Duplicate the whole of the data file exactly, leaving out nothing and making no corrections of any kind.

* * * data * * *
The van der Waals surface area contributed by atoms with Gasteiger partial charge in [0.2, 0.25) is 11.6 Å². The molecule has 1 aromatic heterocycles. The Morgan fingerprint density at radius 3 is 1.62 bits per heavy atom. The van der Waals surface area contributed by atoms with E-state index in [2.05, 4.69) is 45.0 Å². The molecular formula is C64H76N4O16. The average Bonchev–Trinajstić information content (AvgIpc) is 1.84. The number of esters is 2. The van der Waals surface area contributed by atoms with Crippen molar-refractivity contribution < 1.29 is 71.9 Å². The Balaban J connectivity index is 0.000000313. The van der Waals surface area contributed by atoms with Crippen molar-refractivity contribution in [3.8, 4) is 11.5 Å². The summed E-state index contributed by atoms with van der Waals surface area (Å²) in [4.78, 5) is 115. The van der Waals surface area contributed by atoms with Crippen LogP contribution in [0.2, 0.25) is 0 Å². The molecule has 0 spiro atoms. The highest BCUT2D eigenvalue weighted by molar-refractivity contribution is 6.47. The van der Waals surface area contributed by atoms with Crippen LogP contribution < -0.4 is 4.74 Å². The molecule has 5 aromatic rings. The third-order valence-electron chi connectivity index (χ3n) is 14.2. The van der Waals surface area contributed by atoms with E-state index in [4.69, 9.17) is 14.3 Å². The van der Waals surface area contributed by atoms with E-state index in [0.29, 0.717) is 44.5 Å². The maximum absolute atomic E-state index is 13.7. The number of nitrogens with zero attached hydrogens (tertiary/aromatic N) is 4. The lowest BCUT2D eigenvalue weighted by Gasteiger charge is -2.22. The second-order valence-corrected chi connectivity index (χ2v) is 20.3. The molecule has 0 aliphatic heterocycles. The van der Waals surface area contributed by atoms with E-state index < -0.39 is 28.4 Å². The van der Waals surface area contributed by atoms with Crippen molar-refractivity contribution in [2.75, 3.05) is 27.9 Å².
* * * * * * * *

The van der Waals surface area contributed by atoms with Gasteiger partial charge in [0.2, 0.25) is 11.6 Å². The molecule has 1 aromatic heterocycles. The Morgan fingerprint density at radius 3 is 1.62 bits per heavy atom. The van der Waals surface area contributed by atoms with E-state index in [2.05, 4.69) is 45.0 Å². The molecular formula is C64H76N4O16. The average Bonchev–Trinajstić information content (AvgIpc) is 1.84. The number of esters is 2. The van der Waals surface area contributed by atoms with Crippen molar-refractivity contribution < 1.29 is 71.9 Å². The Balaban J connectivity index is 0.000000313. The van der Waals surface area contributed by atoms with Crippen molar-refractivity contribution in [3.8, 4) is 11.5 Å². The summed E-state index contributed by atoms with van der Waals surface area (Å²) in [4.78, 5) is 115. The van der Waals surface area contributed by atoms with Crippen LogP contribution in [0.2, 0.25) is 0 Å². The molecule has 0 spiro atoms. The highest BCUT2D eigenvalue weighted by molar-refractivity contribution is 6.47. The van der Waals surface area contributed by atoms with Crippen LogP contribution < -0.4 is 4.74 Å². The molecule has 5 aromatic rings. The third-order valence-electron chi connectivity index (χ3n) is 14.2. The van der Waals surface area contributed by atoms with E-state index in [4.69, 9.17) is 14.3 Å². The van der Waals surface area contributed by atoms with E-state index in [0.29, 0.717) is 44.5 Å². The maximum absolute atomic E-state index is 13.7. The number of nitrogens with zero attached hydrogens (tertiary/aromatic N) is 4. The lowest BCUT2D eigenvalue weighted by Gasteiger charge is -2.22. The second-order valence-corrected chi connectivity index (χ2v) is 20.3. The molecule has 0 aliphatic heterocycles. The van der Waals surface area contributed by atoms with E-state index < -0.39 is 28.4 Å². The van der Waals surface area contributed by atoms with Crippen molar-refractivity contribution in [2.75, 3.05) is 27.9 Å².